This year, the University of Chicago Urban Teacher Education Program hosted the sixth annual gathering of the Urban Teacher Education Consortium (UTEC), bringing together over 50 educators from 16 universities around the country to continue a uniquely candid and national dialogue between practitioners engaged in the work of preparing urban teachers.
“The Urban Teacher Education Consortium was born out of my conversations with Kathy Schultz—then at the University of Pennsylvania—and my UTEP colleague Kavita Kapadia Matsko about how to create a network of urban education programs that could share experiences and provide support for each other,” explained Marv Hoffman, associate director of UChicago UTEP and co-founder of UTEC.
“We had a strong model for how teacher education should be done here at UTEP," he said, "but I always thought we'd have to figure out how to do some of this work together, on a larger scale. This is the sixth gathering of UTEC now and we've come to think of it as the anti-conference, where instead of sharing "findings" we share in the struggles and celebrations of our joint work. The conference meets on-site at a program each year, and that has added a depth of practice and context to all our conversations.”
For UTEC 2013, participants from 16 institutions—including Columbia Teachers College, the University of Pennsylvania, Rutgers University, Clark University, Mills College, the Boston Teacher Residency, Match Education, Teach For America, Bard College, and Brandeis University—convened in Chicago to observe the programs of UChicago UTEP and co-host Illinois State University’s Chicago Teacher Education Pipeline in action and engage with the practices presented by each. Conference visitors to UChicago UTEP's program were invited to participate in a session of Soul Strand, part of the Foundations of Education first-year course sequence and a cornerstone of UTEP’s approach to teacher preparation.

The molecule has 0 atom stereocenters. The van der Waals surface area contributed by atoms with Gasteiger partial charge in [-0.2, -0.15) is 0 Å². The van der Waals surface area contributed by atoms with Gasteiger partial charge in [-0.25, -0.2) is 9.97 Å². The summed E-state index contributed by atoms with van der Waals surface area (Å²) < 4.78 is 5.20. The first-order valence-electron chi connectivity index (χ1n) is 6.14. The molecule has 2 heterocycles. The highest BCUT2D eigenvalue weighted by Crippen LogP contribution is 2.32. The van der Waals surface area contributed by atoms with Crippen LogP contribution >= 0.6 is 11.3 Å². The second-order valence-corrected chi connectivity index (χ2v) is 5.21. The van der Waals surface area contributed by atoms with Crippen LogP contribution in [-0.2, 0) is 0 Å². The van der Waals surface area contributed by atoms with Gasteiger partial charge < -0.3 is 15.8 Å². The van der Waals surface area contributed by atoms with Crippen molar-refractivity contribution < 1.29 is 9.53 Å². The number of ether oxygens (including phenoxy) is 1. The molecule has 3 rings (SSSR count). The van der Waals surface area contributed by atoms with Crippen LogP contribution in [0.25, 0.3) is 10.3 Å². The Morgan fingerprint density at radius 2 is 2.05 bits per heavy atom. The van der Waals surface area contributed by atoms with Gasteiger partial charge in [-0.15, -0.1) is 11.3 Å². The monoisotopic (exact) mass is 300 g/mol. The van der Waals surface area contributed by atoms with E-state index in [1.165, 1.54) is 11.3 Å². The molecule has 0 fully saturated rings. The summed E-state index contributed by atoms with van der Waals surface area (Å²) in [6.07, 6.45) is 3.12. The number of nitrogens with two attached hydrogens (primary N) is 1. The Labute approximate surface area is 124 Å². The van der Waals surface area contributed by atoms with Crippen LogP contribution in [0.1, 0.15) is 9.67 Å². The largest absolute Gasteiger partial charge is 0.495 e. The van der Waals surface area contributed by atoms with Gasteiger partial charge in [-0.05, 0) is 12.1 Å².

“Soul Strand has been with us from the very get-go,” explained Kavita Kapadia Matsko, director of teacher preparation for UChicago UTEP. “It’s a key tenet of our program in which we work together with our students to understand how issues of class, culture, gender, and language affect our identities, the identities of our students, and the work of teaching and learning. Soul Strand’s curriculum looks a little different every year as we push ourselves to respond directly to the students in front of us and incorporate new learning into our curriculum."
As participants in Soul Strand, UTEP students as well as UTEC visitors were asked to locate themselves on the New York Times socioeconomic class tool and discuss the ways class had impacted their experiences, both negatively and positively.
"Not often are you provided a chance to be a fly on the wall in a pre-established, intimate reflection space, with students grappling with their privilege as related to race and class,” said Robert Lee, executive director of ISU’s Chicago Teacher Education Pipeline. “That's just what we got when UTEP invited us to see their Soul Strand. You can't have an experience like this without a foundation of trust. I had heard about it in previous year conversations, but seeing it was powerful and moving—there are definitely elements we'll be talking about and ways we might incorporate what we saw into our conversations with students.”